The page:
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In Laredo, Two Cultures Mean Twice the Spice

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The streets of Laredo, Texas, were a little livelier late one afternoon earlier this year. The unmistakable music of a mariachi band – that lively mix of guitars, violins and trumpets –brought shopkeepers to the sidewalk. “What’s going on?” asked one, watching the band in snappy black costumes lead a crowd from the La Posada Hotel to the Laredo Center for the Arts two blocks away.


A Happy Start

The happy procession – a riff on la callejoneada, a wedding parade that’s a tradition in some parts of Mexico – was a farewell to a conference at La Posada. “We wanted to send them off with a memorable experience,” said Selina Villarreal, marketing and conference sales staff member for Visit Laredo.

It’s just one example of how this Texas border town of a quarter million adds its special spice – a blend of Texan and Mexican cultures – to the meetings of up to 200 attendees that best fit its two conference hotels: La Posada, a AAA Four Diamond property fashioned from several historic buildings, and the Embassy Suites, on the edge of town, near I-35.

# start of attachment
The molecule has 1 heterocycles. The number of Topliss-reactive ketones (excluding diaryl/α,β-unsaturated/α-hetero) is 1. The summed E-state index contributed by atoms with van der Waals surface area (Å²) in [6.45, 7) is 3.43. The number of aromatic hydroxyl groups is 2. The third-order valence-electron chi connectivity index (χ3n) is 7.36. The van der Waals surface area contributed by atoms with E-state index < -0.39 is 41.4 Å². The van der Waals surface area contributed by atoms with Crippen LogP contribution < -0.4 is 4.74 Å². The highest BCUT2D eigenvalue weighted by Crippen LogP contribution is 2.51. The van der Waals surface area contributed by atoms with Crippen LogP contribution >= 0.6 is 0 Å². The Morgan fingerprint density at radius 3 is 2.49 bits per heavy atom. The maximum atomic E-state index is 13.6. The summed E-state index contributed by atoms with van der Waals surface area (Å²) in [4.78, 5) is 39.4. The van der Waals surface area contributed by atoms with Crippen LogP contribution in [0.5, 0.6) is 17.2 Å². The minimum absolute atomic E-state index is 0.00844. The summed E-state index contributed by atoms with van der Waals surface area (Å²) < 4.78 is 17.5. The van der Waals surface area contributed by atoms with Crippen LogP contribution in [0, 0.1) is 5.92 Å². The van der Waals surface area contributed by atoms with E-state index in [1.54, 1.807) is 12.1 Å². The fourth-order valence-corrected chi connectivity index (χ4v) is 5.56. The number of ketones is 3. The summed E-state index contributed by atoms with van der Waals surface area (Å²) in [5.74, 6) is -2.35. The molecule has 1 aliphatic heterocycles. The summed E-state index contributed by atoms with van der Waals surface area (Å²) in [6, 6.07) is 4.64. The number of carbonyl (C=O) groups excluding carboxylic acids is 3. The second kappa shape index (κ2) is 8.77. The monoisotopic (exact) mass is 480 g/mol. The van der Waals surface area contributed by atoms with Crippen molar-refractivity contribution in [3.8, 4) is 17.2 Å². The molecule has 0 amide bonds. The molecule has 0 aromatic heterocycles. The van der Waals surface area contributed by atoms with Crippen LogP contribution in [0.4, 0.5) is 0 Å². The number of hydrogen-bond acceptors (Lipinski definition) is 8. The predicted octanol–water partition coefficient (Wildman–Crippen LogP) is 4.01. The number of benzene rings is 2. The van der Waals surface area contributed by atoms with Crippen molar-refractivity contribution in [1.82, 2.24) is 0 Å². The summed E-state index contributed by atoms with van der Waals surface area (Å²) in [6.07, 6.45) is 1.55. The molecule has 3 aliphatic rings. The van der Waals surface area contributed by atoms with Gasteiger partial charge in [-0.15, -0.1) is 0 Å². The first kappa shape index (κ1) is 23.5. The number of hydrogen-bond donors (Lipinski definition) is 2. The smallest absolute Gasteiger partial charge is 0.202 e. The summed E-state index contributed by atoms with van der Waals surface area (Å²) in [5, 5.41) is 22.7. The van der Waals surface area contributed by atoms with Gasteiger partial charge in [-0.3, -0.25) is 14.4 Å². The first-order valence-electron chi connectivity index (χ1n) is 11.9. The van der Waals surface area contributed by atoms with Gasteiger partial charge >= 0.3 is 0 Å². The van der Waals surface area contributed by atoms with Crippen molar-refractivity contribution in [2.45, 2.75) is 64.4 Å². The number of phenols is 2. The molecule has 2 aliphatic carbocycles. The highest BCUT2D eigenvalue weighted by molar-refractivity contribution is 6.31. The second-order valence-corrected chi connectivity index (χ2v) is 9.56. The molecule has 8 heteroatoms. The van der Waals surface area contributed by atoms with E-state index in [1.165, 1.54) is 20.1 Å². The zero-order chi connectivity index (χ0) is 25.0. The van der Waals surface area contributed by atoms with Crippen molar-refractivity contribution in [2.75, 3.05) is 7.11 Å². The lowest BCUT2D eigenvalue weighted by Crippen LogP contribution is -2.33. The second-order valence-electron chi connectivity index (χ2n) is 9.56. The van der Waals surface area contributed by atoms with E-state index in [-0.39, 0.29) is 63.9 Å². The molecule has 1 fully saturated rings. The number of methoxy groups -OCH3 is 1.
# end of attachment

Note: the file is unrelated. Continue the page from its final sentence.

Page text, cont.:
Laredo’s Waterfront Wows

There’s no better reminder of how closely connected the two countries are than the Rio Grande, which courses through downtown, one bank American soil, the other Mexican. It is a visual reminder of where the border lies.

The river and Mexico beyond are the scenery at the Max, Laredo’s municipal golf course. Far from your average city golf course, the Max is a Robert Trent Jones Signature, which typically signals a high price to play. Not in Laredo though, where a round runs $40 to $50.

Popular for golf outings, the course’s clubhouse is also designed for meetings, with a ballroom that has large windows with river views and a large, adjoining deck for cocktails, yoga classes or barbecue and Tex-Mex meals.

The river is also a focus at downtown’s Laredo Water Museum. The Rio Grande is the area’s water source and the museum educates people about the importance of water conservation in such an arid climate. Engaging exhibits detail the amount of water needed to run a dishwasher or make a pair of jeans. “It will make you never want to use a plastic water bottle again,” Villarreal says. Its meeting spaces are popular with small groups, especially an auditorium that seats 50.

Add in Some Local Flair

Like the water museum, exhibits at the Laredo Center for the Arts convey local culture through rotating art works in four galleries. Located in a historic building that once was a marketplace, its large, open meeting space can be used in varied ways.

In fact, when the mariachi parade arrived there, conference attendees were greeted by Mexican dancers, music and booths set up by local import shops. The mini-marketplace was a hit, especially with attendees who’d had little time to shop during their stay. “It adds to the experience and reminds you that it doesn’t have to be all business,” said Villarreal.

For more information:

Visit Laredo

Selina Villarreal